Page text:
- Go to Window > Image Trace to open up the image trace tool. Click the arrow beside Advanced to open up advanced options.
- Make sure the Mode is selected to Black and White. Under Options, uncheck Snap Curves To Lines and check Ignore White.
- Click Preview in the bottom left corner to see what your vectorized image will look like. You can play around with settings like Threshold, Paths, Corners and Noise to make adjustments, but you likely won’t need to.
- Once you’re ready to vectorize the image, unselect Preview and click Trace in the bottom right corner.
- With the image selected, click on Object > Expand and hit OK in the window that pops up.
- At this point, your vectorized image is split into different paths, but they’re all grouped together. Right click on the group and click Ungroup.
- You should now be left with black lines that you can scale, move around, manipulate and color.
Step 4: Add Color and Put It All Together
Now that your sketches are vectorized, it’s time to add color and polish them up.
If you want to keep the black outline in your illustrations, you can use the Live Paint Bucket tool to color the space inside the outline. You can also change the color of the outline itself. If you’d like to separate any outlines so you can apply different colors to them, simply use the Eraser tool.
If your illustration style doesn’t include outlines, you can use the Shape Builder tool to turn your outlines into solid shapes. Simply select your outline, choose the Shape Builder tool from the toolbox (or press Shift+M) and drag your cursor across the outline. You should now have a solid shape.
If you’re choosing this illustration style, separating your sketch using tracing paper is especially important. Take a look at the illustration above, for example. If it didn’t have an outline, it would be impossible to see that the leaves overlap—they would just appear as one large green shape. To show each individual leaf, you’d need them as separate shapes so you can color them in slightly different shades of green or play around with their transparency.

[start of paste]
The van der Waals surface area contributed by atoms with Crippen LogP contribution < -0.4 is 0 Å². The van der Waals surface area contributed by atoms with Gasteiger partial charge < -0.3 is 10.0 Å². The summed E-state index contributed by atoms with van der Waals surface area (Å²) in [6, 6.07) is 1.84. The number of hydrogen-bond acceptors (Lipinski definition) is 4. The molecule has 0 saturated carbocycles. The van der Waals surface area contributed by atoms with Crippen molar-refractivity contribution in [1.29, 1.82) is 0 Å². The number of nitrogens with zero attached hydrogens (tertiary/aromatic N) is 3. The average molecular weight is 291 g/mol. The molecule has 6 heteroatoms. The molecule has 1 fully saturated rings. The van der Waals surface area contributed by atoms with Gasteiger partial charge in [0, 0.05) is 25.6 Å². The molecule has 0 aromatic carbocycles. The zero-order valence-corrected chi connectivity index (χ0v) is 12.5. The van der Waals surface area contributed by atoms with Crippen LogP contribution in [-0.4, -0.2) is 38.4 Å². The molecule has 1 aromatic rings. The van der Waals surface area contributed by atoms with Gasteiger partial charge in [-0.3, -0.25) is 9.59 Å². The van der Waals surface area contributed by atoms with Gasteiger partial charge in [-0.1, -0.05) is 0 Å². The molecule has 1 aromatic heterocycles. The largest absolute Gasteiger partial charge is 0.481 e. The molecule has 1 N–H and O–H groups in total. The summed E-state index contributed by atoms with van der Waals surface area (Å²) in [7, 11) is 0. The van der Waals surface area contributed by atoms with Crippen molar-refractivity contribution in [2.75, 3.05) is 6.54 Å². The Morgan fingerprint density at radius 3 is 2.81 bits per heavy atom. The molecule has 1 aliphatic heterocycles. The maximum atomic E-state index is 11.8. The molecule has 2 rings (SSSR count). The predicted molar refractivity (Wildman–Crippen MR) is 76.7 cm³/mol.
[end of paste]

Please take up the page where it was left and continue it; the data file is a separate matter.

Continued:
Alternatives to Adobe Illustrator
By far, the most common tool used for digitizing art is Adobe Illustrator. But if you don’t have access to Illustrator, you can try any of the following free alternatives:
Free software you can use to trace a photo or scanned copy of your sketch, Inkscape will turn it into a vector image. You can also edit your vectorized sketches directly in the program. Inkscape is available on Windows, Mac OS and Linux computers.
This free graphic design application is for Macs, iPads and iPhones. Vectornator‘s Auto Trace tool is similar to Illustrator’s Image Trace, and it has lots of other features that will allow you to add color and edit your illustrations.
3. Web-Based Tools
Simply type “vectorize image for free” into Google, and you’ll come across a number of free tools that will help you turn your sketches into vector images right in your browser. You can then use another web-based tool—Vector Ink, for example—to add colors and edit your illustrations.
Digitize Your First Sketch
Once you learn how to vectorize images, you can turn just about anything into an editable, scalable illustrations. Try vectorizing calligraphy or paintings, or even turning photographs into digital portraits. Grab your sketchbook, power on your scanner, and get ready to explore the limitless world of digital art!
A Step-by-Step Guide to Digitizing Your Sketches